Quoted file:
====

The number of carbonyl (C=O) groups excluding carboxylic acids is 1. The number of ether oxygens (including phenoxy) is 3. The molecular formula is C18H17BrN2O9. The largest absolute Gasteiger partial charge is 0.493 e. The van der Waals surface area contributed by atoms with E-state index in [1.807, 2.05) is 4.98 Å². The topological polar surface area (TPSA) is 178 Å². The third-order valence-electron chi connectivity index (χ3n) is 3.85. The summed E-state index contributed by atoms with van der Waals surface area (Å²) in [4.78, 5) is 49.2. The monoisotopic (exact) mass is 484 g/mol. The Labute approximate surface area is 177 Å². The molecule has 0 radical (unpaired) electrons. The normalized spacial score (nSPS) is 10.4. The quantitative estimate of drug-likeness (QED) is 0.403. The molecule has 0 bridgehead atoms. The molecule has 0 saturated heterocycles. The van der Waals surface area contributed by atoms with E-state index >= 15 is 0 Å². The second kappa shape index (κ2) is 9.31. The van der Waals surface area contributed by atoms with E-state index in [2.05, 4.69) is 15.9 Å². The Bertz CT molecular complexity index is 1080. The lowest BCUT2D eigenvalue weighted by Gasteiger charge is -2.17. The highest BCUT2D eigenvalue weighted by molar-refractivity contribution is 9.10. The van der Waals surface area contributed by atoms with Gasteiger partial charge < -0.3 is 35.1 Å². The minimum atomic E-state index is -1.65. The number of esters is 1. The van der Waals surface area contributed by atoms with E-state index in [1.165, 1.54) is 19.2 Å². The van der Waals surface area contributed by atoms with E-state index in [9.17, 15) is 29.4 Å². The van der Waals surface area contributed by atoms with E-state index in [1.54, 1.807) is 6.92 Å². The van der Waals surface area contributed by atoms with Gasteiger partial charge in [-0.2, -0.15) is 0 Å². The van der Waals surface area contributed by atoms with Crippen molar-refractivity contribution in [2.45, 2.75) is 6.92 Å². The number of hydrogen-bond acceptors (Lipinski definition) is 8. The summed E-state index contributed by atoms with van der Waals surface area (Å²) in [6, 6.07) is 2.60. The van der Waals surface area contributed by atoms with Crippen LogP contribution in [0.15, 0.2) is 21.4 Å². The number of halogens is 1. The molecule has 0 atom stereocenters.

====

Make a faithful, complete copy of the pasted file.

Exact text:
The number of carbonyl (C=O) groups excluding carboxylic acids is 1. The number of ether oxygens (including phenoxy) is 3. The molecular formula is C18H17BrN2O9. The largest absolute Gasteiger partial charge is 0.493 e. The van der Waals surface area contributed by atoms with E-state index in [1.807, 2.05) is 4.98 Å². The topological polar surface area (TPSA) is 178 Å². The third-order valence-electron chi connectivity index (χ3n) is 3.85. The summed E-state index contributed by atoms with van der Waals surface area (Å²) in [4.78, 5) is 49.2. The monoisotopic (exact) mass is 484 g/mol. The Labute approximate surface area is 177 Å². The molecule has 0 radical (unpaired) electrons. The normalized spacial score (nSPS) is 10.4. The quantitative estimate of drug-likeness (QED) is 0.403. The molecule has 0 bridgehead atoms. The molecule has 0 saturated heterocycles. The van der Waals surface area contributed by atoms with E-state index >= 15 is 0 Å². The second kappa shape index (κ2) is 9.31. The van der Waals surface area contributed by atoms with E-state index in [2.05, 4.69) is 15.9 Å². The Bertz CT molecular complexity index is 1080. The lowest BCUT2D eigenvalue weighted by Gasteiger charge is -2.17. The highest BCUT2D eigenvalue weighted by molar-refractivity contribution is 9.10. The van der Waals surface area contributed by atoms with Gasteiger partial charge < -0.3 is 35.1 Å². The minimum atomic E-state index is -1.65. The number of esters is 1. The van der Waals surface area contributed by atoms with E-state index in [1.165, 1.54) is 19.2 Å². The van der Waals surface area contributed by atoms with E-state index in [9.17, 15) is 29.4 Å². The van der Waals surface area contributed by atoms with E-state index in [1.54, 1.807) is 6.92 Å². The van der Waals surface area contributed by atoms with Gasteiger partial charge in [-0.2, -0.15) is 0 Å². The van der Waals surface area contributed by atoms with Crippen molar-refractivity contribution in [2.45, 2.75) is 6.92 Å². The number of hydrogen-bond acceptors (Lipinski definition) is 8. The summed E-state index contributed by atoms with van der Waals surface area (Å²) in [6, 6.07) is 2.60. The van der Waals surface area contributed by atoms with Crippen LogP contribution in [0.15, 0.2) is 21.4 Å². The number of halogens is 1. The molecule has 0 atom stereocenters.